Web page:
Weapon put down his scuba gear on the remains of a park bench and caught his breath for a moment. The sun was setting low over the ocean, right next to the blinking lights of the oil rig, a common sight these days, these obsolete sentinels inhabiting almost every port deep enough to admit their gigantic understructures.
A popular spot with human divers once, Weapon recalled. Famous for its macabre colonies of mutant fish, some shaped like polyurethane straws, others coloured advertising red, or yellow – these ones caught the tourists’ eyes, a generation nostalgic for its own litter, accumulating unnoticed in car parks and laneways, spilling into the sewers and storm drains, clogging canals, pipeways and outfalls.
Not that there’s any need to worry about any of that anymore, so long as the crocs are on-side. Weapon checks his gear methodically. His will be a two hour underwater expedition, featuring a meeting with King Croc, a reef tour (escorted by crocs), decompression at some unspecified depth and finally a stagger back up the glass-ridden beach to this park bench, where he will dump the lot, sit back and roll himself a cigarette or two.
Not many people could say they’ve had any decent sort of experience (let alone success) negotiating with crocs, not in the wild in any case. It seems the secret’s not so much what you look like but how you smell. There’s a specific odour they’ve isolated that stops crocs gouging their prey to small quivering chunks, encouraging them instead to communicate directly with humans, in many languages.
Weapon recalled his first experience of the odour. Its effect is so toxic to humans that they basically wave a sample of it over a batch of disprins, then prescribe them (to croc negotiators anyway) for a period of three years before you’re even allowed anywhere near the scientific farm’s main croc pit, affectionately dubbed “Parliament House”.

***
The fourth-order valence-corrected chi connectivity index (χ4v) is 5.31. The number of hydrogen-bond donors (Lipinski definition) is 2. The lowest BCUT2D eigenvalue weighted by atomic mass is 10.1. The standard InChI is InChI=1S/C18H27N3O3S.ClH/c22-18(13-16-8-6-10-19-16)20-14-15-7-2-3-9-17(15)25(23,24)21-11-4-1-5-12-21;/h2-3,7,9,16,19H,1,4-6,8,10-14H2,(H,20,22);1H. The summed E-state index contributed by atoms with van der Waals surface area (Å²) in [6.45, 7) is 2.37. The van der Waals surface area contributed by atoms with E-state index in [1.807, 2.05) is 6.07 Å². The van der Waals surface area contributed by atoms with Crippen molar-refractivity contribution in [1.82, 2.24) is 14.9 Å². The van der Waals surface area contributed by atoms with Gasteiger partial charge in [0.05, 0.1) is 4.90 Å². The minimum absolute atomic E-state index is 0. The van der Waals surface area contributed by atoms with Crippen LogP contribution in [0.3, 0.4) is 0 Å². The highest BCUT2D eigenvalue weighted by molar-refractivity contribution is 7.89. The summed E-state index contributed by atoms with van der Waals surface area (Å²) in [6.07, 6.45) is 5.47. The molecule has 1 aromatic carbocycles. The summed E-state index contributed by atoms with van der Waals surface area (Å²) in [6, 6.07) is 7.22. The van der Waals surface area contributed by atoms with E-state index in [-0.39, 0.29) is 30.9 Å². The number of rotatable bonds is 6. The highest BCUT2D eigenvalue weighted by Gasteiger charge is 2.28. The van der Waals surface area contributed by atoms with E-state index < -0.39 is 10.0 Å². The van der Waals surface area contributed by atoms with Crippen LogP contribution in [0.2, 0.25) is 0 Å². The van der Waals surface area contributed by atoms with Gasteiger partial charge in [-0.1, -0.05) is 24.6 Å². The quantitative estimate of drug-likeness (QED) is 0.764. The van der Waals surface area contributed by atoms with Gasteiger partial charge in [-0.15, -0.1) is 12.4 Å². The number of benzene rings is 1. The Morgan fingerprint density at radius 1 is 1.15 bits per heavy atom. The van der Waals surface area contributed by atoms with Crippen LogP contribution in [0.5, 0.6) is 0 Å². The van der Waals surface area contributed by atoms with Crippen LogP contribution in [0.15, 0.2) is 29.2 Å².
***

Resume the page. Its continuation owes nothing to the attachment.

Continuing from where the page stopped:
Weapon had passed all trials and tests with flying colours. The day he first got inside Parliament the crocs didn’t even know he was there. He cleaned his teeth, drank beer and clowned around on a pontoon for a good hour. Not even a yawn. It was so funny he almost didn’t dare laugh, then he decided to go ahead anyway, letting out a good old-fashioned belly-clutcher. Not so much as a peep from the parliamentarians.
Not so much as a “how about dinner?” from the leader of the opposition there, his face hidden by a strategically-placed rock. And as for the Prime Minister, well butter wouldn’t melt. Smiling for all the world like he was a fruit cake. The King himself emerged finally from his brilliantly disguised croc hole/den and placed his hand on Weapon’s shoulder.
“You,” said KC to Weapon, “are a prince among men. It is a shame that we will have to rip you to shreds, once the effects of the odour have worn off. It would be best to negotiate with me now, while I still find your piquancy alluring, for I am afraid that soon enough I shall not be able to restrain my courtiers, whose stomachs have grown saggy with nothing left to scavenge in this harbour save plastic bags and the oil-saturated bodies of scaldings!”
“Yea,” exclaimed Weapon in Latin. “I think you have the right of it there, my liege. Only problem is, I’ve been taking this stuff for three years now, and the chances of it rubbing off or wearing out or any other such tommy rot, are about as remote as my head from Uranus. So get used to it, Kingo. We’ve got a lot of work to do. I trust I have your backing here? I do have your 100% unqualified support don’t I?”
“Whatever,” the monarch sighed.